Sheer determination and ambition have helped me evolve as a professional over the years. I think moving from India to Canada was a big eye-opener for me. I realised I was missing out on so many things while I was in India, where I had seen less than 1 per cent of what I encountered in the Canadian electronics industry—the systems, the processes, the procedures and so many other things. I also realised that being an Indian and a person of colour in a country dominated by Caucasians, I needed to work much harder to do better than the locals.

At that time I decided I would work even four times harder than the Caucasians in order to be at par or to get promoted. Those were challenging days, but I did it and eventually even employed the local people. There was a time when I had Americans, Canadians, Germans, Japanese, Thais, Filipinos and others working for me. After that, I moved back to Asia, opening up 40 offices in 13 countries with three distribution centres in Asia-Pacific.

The milestones

My key contribution to the industry is in bringing the North American distributors to the Asia Pacific region. Future Electronics was the first one to come to Asia and set up operations in Singapore, followed by offices in Hong Kong, Taiwan, Korea, India and, finally, Japan. In 1993, Arrow Electronics entered Hong Kong by acquiring local firms in the city. So it bought Component Agent Limited in Hong Kong, which was the National Semiconductor distributor at that time. Avnet also came to the region in 1994 by acquiring Texny (Texas Instruments’ distributor) in Hong Kong. I am happy that I got a chance to play a big part in this revolution.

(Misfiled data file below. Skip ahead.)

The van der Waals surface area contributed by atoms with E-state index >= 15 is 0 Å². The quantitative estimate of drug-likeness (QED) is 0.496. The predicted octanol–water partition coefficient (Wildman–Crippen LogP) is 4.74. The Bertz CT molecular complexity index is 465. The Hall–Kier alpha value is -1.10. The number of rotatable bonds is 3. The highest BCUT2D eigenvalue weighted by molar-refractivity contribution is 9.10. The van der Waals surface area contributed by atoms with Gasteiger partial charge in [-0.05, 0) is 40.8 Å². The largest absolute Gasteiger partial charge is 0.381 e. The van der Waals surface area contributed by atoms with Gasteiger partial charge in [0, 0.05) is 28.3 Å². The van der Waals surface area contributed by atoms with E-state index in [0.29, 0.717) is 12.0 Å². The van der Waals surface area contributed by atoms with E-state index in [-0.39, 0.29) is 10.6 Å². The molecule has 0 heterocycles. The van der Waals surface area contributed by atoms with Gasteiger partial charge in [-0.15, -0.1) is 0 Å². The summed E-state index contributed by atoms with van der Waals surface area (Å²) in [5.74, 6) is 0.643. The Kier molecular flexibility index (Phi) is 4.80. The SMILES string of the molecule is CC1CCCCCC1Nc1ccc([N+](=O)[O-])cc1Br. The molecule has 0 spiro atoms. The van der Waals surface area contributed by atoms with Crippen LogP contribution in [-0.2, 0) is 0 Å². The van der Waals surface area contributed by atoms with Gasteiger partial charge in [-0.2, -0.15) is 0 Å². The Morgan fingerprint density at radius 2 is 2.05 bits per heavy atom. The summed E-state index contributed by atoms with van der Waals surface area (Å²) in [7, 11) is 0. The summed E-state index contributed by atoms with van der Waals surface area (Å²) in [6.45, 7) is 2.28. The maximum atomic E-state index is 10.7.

When I moved to Canada, I was told to change my name, since people found it difficult to pronounce it—at my workplace as well as among North American customers. I was in need of a job as I had to look after my family back in India, and going back was not an option for me. However, I didn’t want to lose my Indian identity. So I thought a lot about this and came up with an idea. I did not want to give up the alphabets that comprised my Indian name.

Also, I was working in the component industry which was very close to my heart. Hence, combining the two, I decided my new name was going to be ‘Vick’. The alphabets ‘V’ and ‘K’ were in my original name and ‘IC’ represented the industry that I worked in. That’s how Vick Aggarwala was born—a name that now has strong brand equity of its own in the electronic components industry internationally.

I believe in leading by example. I firmly believe that persistence and perseverance are important traits, and so is integrity. Also, people with the hunger for success are driven by a high level of energy and a positive attitude.

A few years down the line, on the professional front, I would like to make sure that Supreme Components International is among the top 50 global distributors in the world.
From the personal point of view, it will be important to ensure that I continue to be healthy and fit. That’s one of my goals so that I can continue to serve the industry and continue to give back to society.

Advice to entrepreneurs

lThere is a lot to be done in the components industry. One should find out the possibilities of addressing existing challenges to create a much stronger ecosystem. Also, entrepreneurs should never give up. My advice to them would be, “Take calculated risks and be open minded. You don’t know what you can get away with until you try. Give it a shot.”

Reproduced from Electronics Bazaar February 2020 issue